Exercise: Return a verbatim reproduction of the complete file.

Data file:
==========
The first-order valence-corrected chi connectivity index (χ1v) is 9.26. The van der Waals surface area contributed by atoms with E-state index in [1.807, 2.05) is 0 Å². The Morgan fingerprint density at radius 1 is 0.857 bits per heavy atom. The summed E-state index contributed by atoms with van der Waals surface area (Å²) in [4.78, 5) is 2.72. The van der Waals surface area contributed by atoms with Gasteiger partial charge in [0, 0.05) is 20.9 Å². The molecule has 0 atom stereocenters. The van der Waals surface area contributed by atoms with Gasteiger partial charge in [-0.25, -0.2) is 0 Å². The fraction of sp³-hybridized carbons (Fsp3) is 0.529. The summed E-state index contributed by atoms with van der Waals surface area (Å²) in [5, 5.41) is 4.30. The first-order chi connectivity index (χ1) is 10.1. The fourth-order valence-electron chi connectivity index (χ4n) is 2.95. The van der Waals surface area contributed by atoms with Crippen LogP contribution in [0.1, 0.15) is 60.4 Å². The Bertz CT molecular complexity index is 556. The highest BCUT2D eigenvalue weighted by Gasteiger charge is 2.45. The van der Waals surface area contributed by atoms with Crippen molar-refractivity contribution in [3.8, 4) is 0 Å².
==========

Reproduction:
The first-order valence-corrected chi connectivity index (χ1v) is 9.26. The van der Waals surface area contributed by atoms with E-state index in [1.807, 2.05) is 0 Å². The Morgan fingerprint density at radius 1 is 0.857 bits per heavy atom. The summed E-state index contributed by atoms with van der Waals surface area (Å²) in [4.78, 5) is 2.72. The van der Waals surface area contributed by atoms with Gasteiger partial charge in [0, 0.05) is 20.9 Å². The molecule has 0 atom stereocenters. The van der Waals surface area contributed by atoms with Gasteiger partial charge in [-0.25, -0.2) is 0 Å². The fraction of sp³-hybridized carbons (Fsp3) is 0.529. The summed E-state index contributed by atoms with van der Waals surface area (Å²) in [5, 5.41) is 4.30. The first-order chi connectivity index (χ1) is 10.1. The fourth-order valence-electron chi connectivity index (χ4n) is 2.95. The van der Waals surface area contributed by atoms with Crippen LogP contribution in [0.1, 0.15) is 60.4 Å². The Bertz CT molecular complexity index is 556. The highest BCUT2D eigenvalue weighted by Gasteiger charge is 2.45. The van der Waals surface area contributed by atoms with Crippen molar-refractivity contribution in [3.8, 4) is 0 Å².